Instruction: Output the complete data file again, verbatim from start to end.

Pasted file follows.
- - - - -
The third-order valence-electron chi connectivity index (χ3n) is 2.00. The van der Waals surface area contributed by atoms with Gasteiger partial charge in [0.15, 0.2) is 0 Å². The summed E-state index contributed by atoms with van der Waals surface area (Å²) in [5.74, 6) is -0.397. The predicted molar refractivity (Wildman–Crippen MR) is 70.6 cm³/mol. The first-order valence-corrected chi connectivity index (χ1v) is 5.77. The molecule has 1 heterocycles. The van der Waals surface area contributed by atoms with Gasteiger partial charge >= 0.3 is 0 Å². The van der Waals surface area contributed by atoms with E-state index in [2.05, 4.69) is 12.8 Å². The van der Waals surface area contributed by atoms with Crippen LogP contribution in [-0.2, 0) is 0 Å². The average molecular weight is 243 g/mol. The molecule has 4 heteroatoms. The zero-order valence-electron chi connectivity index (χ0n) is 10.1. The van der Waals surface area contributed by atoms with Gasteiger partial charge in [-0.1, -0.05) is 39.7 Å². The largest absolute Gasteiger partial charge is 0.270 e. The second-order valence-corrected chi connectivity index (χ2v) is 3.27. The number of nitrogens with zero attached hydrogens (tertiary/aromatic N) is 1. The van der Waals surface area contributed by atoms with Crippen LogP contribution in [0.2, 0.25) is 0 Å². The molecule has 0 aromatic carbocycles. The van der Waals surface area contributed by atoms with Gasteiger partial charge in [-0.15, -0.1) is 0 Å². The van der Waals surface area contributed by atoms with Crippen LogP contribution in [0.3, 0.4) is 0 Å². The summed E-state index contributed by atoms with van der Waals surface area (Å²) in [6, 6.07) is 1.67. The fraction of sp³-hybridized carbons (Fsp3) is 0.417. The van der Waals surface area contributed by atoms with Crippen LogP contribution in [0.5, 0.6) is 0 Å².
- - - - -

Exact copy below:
The third-order valence-electron chi connectivity index (χ3n) is 2.00. The van der Waals surface area contributed by atoms with Gasteiger partial charge in [0.15, 0.2) is 0 Å². The summed E-state index contributed by atoms with van der Waals surface area (Å²) in [5.74, 6) is -0.397. The predicted molar refractivity (Wildman–Crippen MR) is 70.6 cm³/mol. The first-order valence-corrected chi connectivity index (χ1v) is 5.77. The molecule has 1 heterocycles. The van der Waals surface area contributed by atoms with Gasteiger partial charge >= 0.3 is 0 Å². The van der Waals surface area contributed by atoms with E-state index in [2.05, 4.69) is 12.8 Å². The van der Waals surface area contributed by atoms with Crippen LogP contribution in [-0.2, 0) is 0 Å². The average molecular weight is 243 g/mol. The molecule has 4 heteroatoms. The zero-order valence-electron chi connectivity index (χ0n) is 10.1. The van der Waals surface area contributed by atoms with Gasteiger partial charge in [-0.1, -0.05) is 39.7 Å². The largest absolute Gasteiger partial charge is 0.270 e. The second-order valence-corrected chi connectivity index (χ2v) is 3.27. The number of nitrogens with zero attached hydrogens (tertiary/aromatic N) is 1. The van der Waals surface area contributed by atoms with Crippen LogP contribution in [0.2, 0.25) is 0 Å². The molecule has 0 aromatic carbocycles. The van der Waals surface area contributed by atoms with Gasteiger partial charge in [-0.15, -0.1) is 0 Å². The van der Waals surface area contributed by atoms with Crippen LogP contribution in [0.3, 0.4) is 0 Å². The summed E-state index contributed by atoms with van der Waals surface area (Å²) in [6, 6.07) is 1.67. The fraction of sp³-hybridized carbons (Fsp3) is 0.417. The van der Waals surface area contributed by atoms with Crippen LogP contribution in [0.5, 0.6) is 0 Å².